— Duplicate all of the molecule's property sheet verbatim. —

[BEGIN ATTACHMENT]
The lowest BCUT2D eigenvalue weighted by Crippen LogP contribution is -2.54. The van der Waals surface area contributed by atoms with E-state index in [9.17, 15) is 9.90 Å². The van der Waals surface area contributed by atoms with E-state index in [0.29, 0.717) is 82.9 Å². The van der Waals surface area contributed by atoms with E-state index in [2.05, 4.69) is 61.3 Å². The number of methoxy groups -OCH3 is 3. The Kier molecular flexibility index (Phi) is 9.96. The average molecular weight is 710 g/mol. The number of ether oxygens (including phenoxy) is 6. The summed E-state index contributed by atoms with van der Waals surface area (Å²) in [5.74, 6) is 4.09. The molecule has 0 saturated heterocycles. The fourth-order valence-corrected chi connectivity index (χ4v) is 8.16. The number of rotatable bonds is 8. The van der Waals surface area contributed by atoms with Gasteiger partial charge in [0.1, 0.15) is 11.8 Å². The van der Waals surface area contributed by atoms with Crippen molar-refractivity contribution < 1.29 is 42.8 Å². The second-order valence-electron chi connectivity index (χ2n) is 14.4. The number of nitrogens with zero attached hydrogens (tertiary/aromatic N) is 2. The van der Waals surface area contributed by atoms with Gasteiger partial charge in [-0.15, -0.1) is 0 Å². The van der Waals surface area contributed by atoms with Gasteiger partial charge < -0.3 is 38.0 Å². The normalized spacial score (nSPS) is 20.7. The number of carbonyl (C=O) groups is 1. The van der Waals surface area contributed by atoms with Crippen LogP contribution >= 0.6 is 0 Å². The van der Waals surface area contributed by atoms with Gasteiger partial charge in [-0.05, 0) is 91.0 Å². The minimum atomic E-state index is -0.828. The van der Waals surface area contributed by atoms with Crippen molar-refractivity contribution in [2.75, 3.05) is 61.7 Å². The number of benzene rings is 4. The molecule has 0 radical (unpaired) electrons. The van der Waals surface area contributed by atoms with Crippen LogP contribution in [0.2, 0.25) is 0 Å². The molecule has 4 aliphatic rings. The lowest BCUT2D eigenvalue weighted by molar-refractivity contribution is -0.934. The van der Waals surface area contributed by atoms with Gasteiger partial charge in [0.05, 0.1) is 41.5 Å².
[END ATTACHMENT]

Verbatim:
The lowest BCUT2D eigenvalue weighted by Crippen LogP contribution is -2.54. The van der Waals surface area contributed by atoms with E-state index in [9.17, 15) is 9.90 Å². The van der Waals surface area contributed by atoms with E-state index in [0.29, 0.717) is 82.9 Å². The van der Waals surface area contributed by atoms with E-state index in [2.05, 4.69) is 61.3 Å². The number of methoxy groups -OCH3 is 3. The Kier molecular flexibility index (Phi) is 9.96. The average molecular weight is 710 g/mol. The number of ether oxygens (including phenoxy) is 6. The summed E-state index contributed by atoms with van der Waals surface area (Å²) in [5.74, 6) is 4.09. The molecule has 0 saturated heterocycles. The fourth-order valence-corrected chi connectivity index (χ4v) is 8.16. The number of rotatable bonds is 8. The van der Waals surface area contributed by atoms with Gasteiger partial charge in [0.1, 0.15) is 11.8 Å². The van der Waals surface area contributed by atoms with Crippen molar-refractivity contribution < 1.29 is 42.8 Å². The second-order valence-electron chi connectivity index (χ2n) is 14.4. The number of nitrogens with zero attached hydrogens (tertiary/aromatic N) is 2. The van der Waals surface area contributed by atoms with Gasteiger partial charge in [-0.15, -0.1) is 0 Å². The van der Waals surface area contributed by atoms with Gasteiger partial charge < -0.3 is 38.0 Å². The normalized spacial score (nSPS) is 20.7. The number of carbonyl (C=O) groups is 1. The van der Waals surface area contributed by atoms with Crippen LogP contribution >= 0.6 is 0 Å². The van der Waals surface area contributed by atoms with Gasteiger partial charge in [-0.05, 0) is 91.0 Å². The minimum atomic E-state index is -0.828. The van der Waals surface area contributed by atoms with Crippen molar-refractivity contribution in [2.75, 3.05) is 61.7 Å². The number of benzene rings is 4. The molecule has 0 radical (unpaired) electrons. The van der Waals surface area contributed by atoms with Crippen LogP contribution in [0.2, 0.25) is 0 Å². The molecule has 4 aliphatic rings. The lowest BCUT2D eigenvalue weighted by molar-refractivity contribution is -0.934. The van der Waals surface area contributed by atoms with Gasteiger partial charge in [0.05, 0.1) is 41.5 Å².